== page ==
Biomarkers May Help Doctors Diagnose Lung Cancer Earlier
The term biomarker, which is short for biological marker, is a biological component that can be measured as an indicator of a normal or abnormal process in the body. The identification of biomarkers is a hallmark of “precision medicine,” in which therapies are tailored to a person’s unique genetic profile, environment and lifestyle.
The goal of all three DECAMP studies — DECAMP-1 PLUS and DECAMP 1 and 2 — is to discover the ways in which different types of biomarkers (found in blood, urine, stool, cells in the mouth and nose, and other body specimens) can help improve the efficacy of lung screening for certain groups of smokers and former smokers who are at high risk for lung cancer.
The search for biomarkers in lung cancer became an important area of study after the National Lung Screening Trial (NLST) showed that screening high-risk smokers and former smokers with imaging tests saves lives. This led to federal guidelines, released in 2013, recommending lung cancer screening in people aged 55 to 80 years old with a 30-pack a year smoking history.
Although the NLST showed that screening for lung cancer with imaging tests saves lives, the imaging scans often detect small lung nodules that are indeterminate, meaning that doctors can’t tell whether they are benign (noncancerous) or cancerous. A biomarker test of body specimens could help doctors better evaluate these indeterminate nodules so that patients would not need to go through additional scans and invasive testing to determine next steps.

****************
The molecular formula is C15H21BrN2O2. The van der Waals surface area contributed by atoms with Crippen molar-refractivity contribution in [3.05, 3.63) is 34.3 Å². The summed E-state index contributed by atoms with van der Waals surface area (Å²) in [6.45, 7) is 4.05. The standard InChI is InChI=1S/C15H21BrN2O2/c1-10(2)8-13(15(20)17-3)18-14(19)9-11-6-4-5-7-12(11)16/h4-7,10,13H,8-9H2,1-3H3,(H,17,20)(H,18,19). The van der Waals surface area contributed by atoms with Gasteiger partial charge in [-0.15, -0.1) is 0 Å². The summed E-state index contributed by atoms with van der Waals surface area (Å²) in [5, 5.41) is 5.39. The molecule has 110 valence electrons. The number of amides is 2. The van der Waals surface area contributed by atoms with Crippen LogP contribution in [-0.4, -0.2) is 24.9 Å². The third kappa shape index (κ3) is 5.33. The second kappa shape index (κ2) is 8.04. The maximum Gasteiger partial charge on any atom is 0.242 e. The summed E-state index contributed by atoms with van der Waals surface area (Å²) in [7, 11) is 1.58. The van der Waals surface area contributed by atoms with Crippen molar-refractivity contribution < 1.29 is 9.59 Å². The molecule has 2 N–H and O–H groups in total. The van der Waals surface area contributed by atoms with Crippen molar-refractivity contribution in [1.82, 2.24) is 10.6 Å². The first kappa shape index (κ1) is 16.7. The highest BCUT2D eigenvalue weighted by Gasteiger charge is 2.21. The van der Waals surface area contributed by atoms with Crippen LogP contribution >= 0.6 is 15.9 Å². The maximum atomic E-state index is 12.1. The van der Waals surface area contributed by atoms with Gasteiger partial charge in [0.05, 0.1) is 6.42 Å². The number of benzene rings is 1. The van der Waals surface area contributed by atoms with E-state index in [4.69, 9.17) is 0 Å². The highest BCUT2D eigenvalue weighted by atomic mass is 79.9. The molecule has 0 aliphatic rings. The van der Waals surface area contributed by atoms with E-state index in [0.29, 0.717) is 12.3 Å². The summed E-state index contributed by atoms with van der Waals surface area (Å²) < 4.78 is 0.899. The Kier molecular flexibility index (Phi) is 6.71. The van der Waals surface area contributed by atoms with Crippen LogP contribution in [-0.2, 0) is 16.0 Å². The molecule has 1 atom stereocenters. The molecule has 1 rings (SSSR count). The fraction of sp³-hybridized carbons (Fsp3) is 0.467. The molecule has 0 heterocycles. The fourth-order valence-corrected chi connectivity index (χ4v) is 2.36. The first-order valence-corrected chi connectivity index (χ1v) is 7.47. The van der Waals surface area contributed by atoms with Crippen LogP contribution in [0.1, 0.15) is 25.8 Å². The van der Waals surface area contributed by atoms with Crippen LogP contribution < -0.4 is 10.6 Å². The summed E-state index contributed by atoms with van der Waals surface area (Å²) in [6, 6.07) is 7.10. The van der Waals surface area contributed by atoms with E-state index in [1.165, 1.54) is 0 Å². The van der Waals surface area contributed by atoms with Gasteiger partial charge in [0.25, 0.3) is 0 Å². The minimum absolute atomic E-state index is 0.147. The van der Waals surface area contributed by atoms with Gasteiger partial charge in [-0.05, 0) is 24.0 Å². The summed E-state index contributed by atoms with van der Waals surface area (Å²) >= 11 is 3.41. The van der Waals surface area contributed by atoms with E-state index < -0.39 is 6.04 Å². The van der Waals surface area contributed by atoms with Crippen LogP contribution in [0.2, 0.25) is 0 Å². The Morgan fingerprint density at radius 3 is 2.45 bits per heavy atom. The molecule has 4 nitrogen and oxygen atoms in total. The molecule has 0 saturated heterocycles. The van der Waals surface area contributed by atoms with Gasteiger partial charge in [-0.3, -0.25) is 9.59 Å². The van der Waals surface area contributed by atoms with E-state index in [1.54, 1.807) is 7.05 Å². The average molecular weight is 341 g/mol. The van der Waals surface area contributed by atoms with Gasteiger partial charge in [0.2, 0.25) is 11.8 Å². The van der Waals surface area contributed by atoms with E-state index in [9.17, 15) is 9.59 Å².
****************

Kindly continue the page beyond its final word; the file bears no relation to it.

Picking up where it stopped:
The hope is that specific biomarkers found in noninvasive biological samples in the DECAMP study volunteers will point to the presence of lung cancer and/or a predisposition for certain people to develop lung cancer. Combined with imaging results, this could help doctors tailor lung cancer therapies to certain patients, as well as start therapy at an earlier stage, when the disease is most treatable. In addition, these results can help eliminate unnecessary, invasive tests for patients who ultimately do not have cancer. Thus, participation in the DECAMP studies may have a significant impact on the treatment of future patients.